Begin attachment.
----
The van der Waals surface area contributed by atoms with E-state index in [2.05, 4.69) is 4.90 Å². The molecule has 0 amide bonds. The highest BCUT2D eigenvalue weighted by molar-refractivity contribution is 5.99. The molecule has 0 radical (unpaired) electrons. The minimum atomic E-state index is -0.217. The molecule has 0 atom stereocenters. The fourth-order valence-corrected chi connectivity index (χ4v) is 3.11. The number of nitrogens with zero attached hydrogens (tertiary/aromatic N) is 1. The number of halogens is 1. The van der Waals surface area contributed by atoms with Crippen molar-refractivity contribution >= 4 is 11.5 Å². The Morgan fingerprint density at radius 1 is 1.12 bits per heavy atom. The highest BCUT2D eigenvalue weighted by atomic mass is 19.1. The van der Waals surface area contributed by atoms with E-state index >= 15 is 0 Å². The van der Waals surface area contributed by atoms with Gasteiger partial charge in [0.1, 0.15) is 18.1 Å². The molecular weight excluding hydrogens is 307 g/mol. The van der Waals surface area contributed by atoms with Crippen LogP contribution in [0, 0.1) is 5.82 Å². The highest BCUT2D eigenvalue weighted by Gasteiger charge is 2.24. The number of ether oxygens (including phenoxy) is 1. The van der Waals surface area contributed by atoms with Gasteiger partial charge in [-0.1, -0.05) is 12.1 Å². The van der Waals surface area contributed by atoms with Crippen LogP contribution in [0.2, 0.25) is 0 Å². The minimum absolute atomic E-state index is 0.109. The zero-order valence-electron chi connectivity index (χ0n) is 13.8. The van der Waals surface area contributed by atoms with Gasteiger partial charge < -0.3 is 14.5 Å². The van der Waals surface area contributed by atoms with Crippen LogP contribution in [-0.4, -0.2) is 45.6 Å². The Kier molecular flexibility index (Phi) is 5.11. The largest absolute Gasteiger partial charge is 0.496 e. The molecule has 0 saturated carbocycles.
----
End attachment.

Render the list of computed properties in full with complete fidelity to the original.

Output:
The van der Waals surface area contributed by atoms with E-state index in [2.05, 4.69) is 4.90 Å². The molecule has 0 amide bonds. The highest BCUT2D eigenvalue weighted by molar-refractivity contribution is 5.99. The molecule has 0 radical (unpaired) electrons. The minimum atomic E-state index is -0.217. The molecule has 0 atom stereocenters. The fourth-order valence-corrected chi connectivity index (χ4v) is 3.11. The number of nitrogens with zero attached hydrogens (tertiary/aromatic N) is 1. The number of halogens is 1. The van der Waals surface area contributed by atoms with Crippen molar-refractivity contribution >= 4 is 11.5 Å². The Morgan fingerprint density at radius 1 is 1.12 bits per heavy atom. The highest BCUT2D eigenvalue weighted by atomic mass is 19.1. The van der Waals surface area contributed by atoms with E-state index >= 15 is 0 Å². The van der Waals surface area contributed by atoms with Gasteiger partial charge in [0.1, 0.15) is 18.1 Å². The molecular weight excluding hydrogens is 307 g/mol. The van der Waals surface area contributed by atoms with Crippen LogP contribution in [0, 0.1) is 5.82 Å². The highest BCUT2D eigenvalue weighted by Gasteiger charge is 2.24. The number of ether oxygens (including phenoxy) is 1. The van der Waals surface area contributed by atoms with Gasteiger partial charge in [-0.1, -0.05) is 12.1 Å². The van der Waals surface area contributed by atoms with Crippen LogP contribution in [0.2, 0.25) is 0 Å². The minimum absolute atomic E-state index is 0.109. The zero-order valence-electron chi connectivity index (χ0n) is 13.8. The van der Waals surface area contributed by atoms with Gasteiger partial charge < -0.3 is 14.5 Å². The van der Waals surface area contributed by atoms with Crippen LogP contribution in [-0.4, -0.2) is 45.6 Å². The Kier molecular flexibility index (Phi) is 5.11. The largest absolute Gasteiger partial charge is 0.496 e. The molecule has 0 saturated carbocycles.